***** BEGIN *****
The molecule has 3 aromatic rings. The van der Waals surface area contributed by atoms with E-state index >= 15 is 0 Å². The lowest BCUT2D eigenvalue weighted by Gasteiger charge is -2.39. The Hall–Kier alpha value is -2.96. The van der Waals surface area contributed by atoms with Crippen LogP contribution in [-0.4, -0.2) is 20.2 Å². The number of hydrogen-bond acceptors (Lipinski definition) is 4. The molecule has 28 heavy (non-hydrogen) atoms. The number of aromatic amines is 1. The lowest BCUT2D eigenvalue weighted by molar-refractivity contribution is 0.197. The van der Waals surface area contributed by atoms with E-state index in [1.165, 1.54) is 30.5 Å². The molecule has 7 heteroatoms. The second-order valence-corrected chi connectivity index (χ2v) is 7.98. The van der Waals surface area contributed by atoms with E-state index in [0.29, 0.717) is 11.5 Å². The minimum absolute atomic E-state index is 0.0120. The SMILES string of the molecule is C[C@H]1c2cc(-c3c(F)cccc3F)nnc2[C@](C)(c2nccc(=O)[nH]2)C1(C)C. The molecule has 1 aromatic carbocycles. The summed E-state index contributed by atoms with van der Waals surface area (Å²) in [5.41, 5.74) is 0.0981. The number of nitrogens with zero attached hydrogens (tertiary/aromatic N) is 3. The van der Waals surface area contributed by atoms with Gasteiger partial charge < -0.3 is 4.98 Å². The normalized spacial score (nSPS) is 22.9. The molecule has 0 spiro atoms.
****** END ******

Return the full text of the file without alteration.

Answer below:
The molecule has 3 aromatic rings. The van der Waals surface area contributed by atoms with E-state index >= 15 is 0 Å². The lowest BCUT2D eigenvalue weighted by Gasteiger charge is -2.39. The Hall–Kier alpha value is -2.96. The van der Waals surface area contributed by atoms with Crippen LogP contribution in [-0.4, -0.2) is 20.2 Å². The number of hydrogen-bond acceptors (Lipinski definition) is 4. The molecule has 28 heavy (non-hydrogen) atoms. The number of aromatic amines is 1. The lowest BCUT2D eigenvalue weighted by molar-refractivity contribution is 0.197. The van der Waals surface area contributed by atoms with E-state index in [1.165, 1.54) is 30.5 Å². The molecule has 7 heteroatoms. The second-order valence-corrected chi connectivity index (χ2v) is 7.98. The van der Waals surface area contributed by atoms with E-state index in [0.29, 0.717) is 11.5 Å². The minimum absolute atomic E-state index is 0.0120. The SMILES string of the molecule is C[C@H]1c2cc(-c3c(F)cccc3F)nnc2[C@](C)(c2nccc(=O)[nH]2)C1(C)C. The molecule has 1 aromatic carbocycles. The summed E-state index contributed by atoms with van der Waals surface area (Å²) in [5.41, 5.74) is 0.0981. The number of nitrogens with zero attached hydrogens (tertiary/aromatic N) is 3. The van der Waals surface area contributed by atoms with Gasteiger partial charge < -0.3 is 4.98 Å². The normalized spacial score (nSPS) is 22.9. The molecule has 0 spiro atoms.